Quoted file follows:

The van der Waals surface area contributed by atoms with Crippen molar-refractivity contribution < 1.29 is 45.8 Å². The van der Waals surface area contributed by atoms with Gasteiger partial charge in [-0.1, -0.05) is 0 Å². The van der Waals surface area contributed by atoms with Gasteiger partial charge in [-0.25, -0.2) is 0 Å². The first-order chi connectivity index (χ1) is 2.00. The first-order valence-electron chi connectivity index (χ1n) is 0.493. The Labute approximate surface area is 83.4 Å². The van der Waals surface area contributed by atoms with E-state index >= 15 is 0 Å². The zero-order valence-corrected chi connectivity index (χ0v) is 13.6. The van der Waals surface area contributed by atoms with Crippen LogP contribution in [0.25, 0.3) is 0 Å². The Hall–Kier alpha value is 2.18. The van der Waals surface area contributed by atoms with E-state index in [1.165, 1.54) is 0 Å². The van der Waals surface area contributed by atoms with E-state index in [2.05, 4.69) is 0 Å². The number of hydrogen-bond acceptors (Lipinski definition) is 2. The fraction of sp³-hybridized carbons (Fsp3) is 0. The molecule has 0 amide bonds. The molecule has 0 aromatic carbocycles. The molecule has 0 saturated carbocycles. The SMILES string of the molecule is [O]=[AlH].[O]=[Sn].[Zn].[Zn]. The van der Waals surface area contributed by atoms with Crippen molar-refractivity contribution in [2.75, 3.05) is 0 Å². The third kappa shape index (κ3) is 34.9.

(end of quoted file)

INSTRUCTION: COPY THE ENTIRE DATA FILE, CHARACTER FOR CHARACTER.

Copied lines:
The van der Waals surface area contributed by atoms with Crippen molar-refractivity contribution < 1.29 is 45.8 Å². The van der Waals surface area contributed by atoms with Gasteiger partial charge in [-0.1, -0.05) is 0 Å². The van der Waals surface area contributed by atoms with Gasteiger partial charge in [-0.25, -0.2) is 0 Å². The first-order chi connectivity index (χ1) is 2.00. The first-order valence-electron chi connectivity index (χ1n) is 0.493. The Labute approximate surface area is 83.4 Å². The van der Waals surface area contributed by atoms with E-state index >= 15 is 0 Å². The zero-order valence-corrected chi connectivity index (χ0v) is 13.6. The van der Waals surface area contributed by atoms with Crippen LogP contribution in [0.25, 0.3) is 0 Å². The Hall–Kier alpha value is 2.18. The van der Waals surface area contributed by atoms with E-state index in [1.165, 1.54) is 0 Å². The van der Waals surface area contributed by atoms with E-state index in [2.05, 4.69) is 0 Å². The number of hydrogen-bond acceptors (Lipinski definition) is 2. The fraction of sp³-hybridized carbons (Fsp3) is 0. The molecule has 0 amide bonds. The molecule has 0 aromatic carbocycles. The molecule has 0 saturated carbocycles. The SMILES string of the molecule is [O]=[AlH].[O]=[Sn].[Zn].[Zn]. The van der Waals surface area contributed by atoms with Crippen molar-refractivity contribution in [2.75, 3.05) is 0 Å². The third kappa shape index (κ3) is 34.9.